Overview of Anxiety

Anxiety refers to the mental and physical signs experienced in response to perceived danger. When we are threatened by events, people, or even our own thoughts, our bodies experience a physiological and mental arousal that allows us to cope with the threat. This aroused state can be beneficial; in some circumstances, it can save lives; however, anxiety prevents many people from living their lives fully.

The feelings typically associated with anxiety result from the heightened physical-mental state. Physical sensations include nausea, rapid breathing, trembling or shaking hands or legs, accelerated heart rate, and lightheadedness. Mental manifestations include worry, dread, concern, uneasiness, and fear.

A person suffering from an anxiety disorder feels a sense of anxiety that is out of proportion with physical, mental, or emotional stimuli. There are many different types of anxiety disorders, including >panic disorder, obsessive-compulsive disorder (OCD), posttraumatic stress disorder (PTSD), and generalized anxiety disorder (GAD).

The causes of anxiety disorders are not fully known, although the interaction of different neurotransmitters in the brain clearly plays a role. Anxiety disorders may be caused by illegal or prescription drugs, or by medical conditions such as an endocrine disorder; it is important to see a physician to rule out these causes. A person may have a predisposition to anxiety disorders, although it is unclear whether this is a result of genetic factors or a family-influenced way of responding to the world.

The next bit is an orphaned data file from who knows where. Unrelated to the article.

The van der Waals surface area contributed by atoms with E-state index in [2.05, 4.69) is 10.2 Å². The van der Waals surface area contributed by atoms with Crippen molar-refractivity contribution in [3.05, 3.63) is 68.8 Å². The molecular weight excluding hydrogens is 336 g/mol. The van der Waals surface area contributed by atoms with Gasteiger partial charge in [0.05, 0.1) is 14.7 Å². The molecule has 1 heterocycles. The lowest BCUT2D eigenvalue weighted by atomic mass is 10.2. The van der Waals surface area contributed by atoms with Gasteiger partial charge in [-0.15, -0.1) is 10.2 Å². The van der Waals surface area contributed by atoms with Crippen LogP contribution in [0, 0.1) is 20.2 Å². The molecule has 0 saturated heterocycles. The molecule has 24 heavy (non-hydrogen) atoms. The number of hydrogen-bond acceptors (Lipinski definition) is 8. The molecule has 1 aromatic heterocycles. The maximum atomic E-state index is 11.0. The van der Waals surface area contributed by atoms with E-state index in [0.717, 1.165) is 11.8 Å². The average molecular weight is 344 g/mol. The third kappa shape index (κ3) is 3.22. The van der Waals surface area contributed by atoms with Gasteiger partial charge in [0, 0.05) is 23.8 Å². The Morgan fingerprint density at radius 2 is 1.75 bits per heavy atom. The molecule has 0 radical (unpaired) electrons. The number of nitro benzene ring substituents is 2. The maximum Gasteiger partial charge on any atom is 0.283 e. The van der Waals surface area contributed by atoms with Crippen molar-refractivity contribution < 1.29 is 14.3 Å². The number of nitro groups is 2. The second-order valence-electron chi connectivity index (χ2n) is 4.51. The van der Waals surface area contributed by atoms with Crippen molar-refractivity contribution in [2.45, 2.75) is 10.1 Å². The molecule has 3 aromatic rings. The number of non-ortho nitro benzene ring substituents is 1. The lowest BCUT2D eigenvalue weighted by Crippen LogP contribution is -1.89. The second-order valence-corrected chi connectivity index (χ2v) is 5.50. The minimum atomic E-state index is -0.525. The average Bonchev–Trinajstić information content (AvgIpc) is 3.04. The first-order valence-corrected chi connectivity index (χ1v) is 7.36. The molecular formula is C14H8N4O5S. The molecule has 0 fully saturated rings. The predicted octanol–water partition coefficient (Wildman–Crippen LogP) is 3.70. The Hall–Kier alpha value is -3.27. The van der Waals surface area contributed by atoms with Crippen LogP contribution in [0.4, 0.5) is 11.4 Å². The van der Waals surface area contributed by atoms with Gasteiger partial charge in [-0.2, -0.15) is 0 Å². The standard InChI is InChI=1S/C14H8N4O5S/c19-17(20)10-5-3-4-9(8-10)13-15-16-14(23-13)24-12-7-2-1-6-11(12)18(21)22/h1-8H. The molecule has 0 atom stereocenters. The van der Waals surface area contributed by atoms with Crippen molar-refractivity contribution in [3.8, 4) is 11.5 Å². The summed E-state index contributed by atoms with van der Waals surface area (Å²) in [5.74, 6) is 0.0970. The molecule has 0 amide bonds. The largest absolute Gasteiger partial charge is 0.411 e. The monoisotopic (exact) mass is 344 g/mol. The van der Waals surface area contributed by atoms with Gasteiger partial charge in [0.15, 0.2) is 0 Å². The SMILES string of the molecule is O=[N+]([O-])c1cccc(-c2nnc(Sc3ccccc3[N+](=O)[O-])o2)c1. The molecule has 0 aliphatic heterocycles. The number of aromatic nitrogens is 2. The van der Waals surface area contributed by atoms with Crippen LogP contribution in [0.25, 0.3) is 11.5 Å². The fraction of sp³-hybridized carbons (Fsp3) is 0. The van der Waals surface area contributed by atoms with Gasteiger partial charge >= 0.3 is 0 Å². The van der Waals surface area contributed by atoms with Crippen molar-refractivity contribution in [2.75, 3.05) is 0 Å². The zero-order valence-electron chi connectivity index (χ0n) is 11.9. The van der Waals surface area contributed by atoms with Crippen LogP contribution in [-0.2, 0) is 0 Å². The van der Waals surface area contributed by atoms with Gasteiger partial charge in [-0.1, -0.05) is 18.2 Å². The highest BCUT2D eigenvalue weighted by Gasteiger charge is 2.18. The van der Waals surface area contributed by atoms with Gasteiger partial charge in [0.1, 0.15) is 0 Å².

Generalized anxiety disorder describes an overall sense of anxiety concerning everyday matters such as work, finances, family problems, and details in daily tasks. The sense of anxiety in these cases is out of proportion with the actual problem and lasts for longer than 6 months.

Generalized anxiety disorder may affect up to 6 percent of the population (women more commonly than men) and is accompanied by symptoms such as sleep disturbances, restlessness, fatigue, muscular tension or tightness, and irritability. The condition usually is chronic and may start in childhood. Its severity waxes and wanes (improves and worsens) according to conditions or situations.

Typically, generalized anxiety disorder is treated with medication. Other treatments such as psychotherapy and relaxation therapies are used as well.

Publication Review By: Stanley J. Swierzewski, III, M.D.

Published: 01 Jan 2001

Last Modified: 01 Sep 2015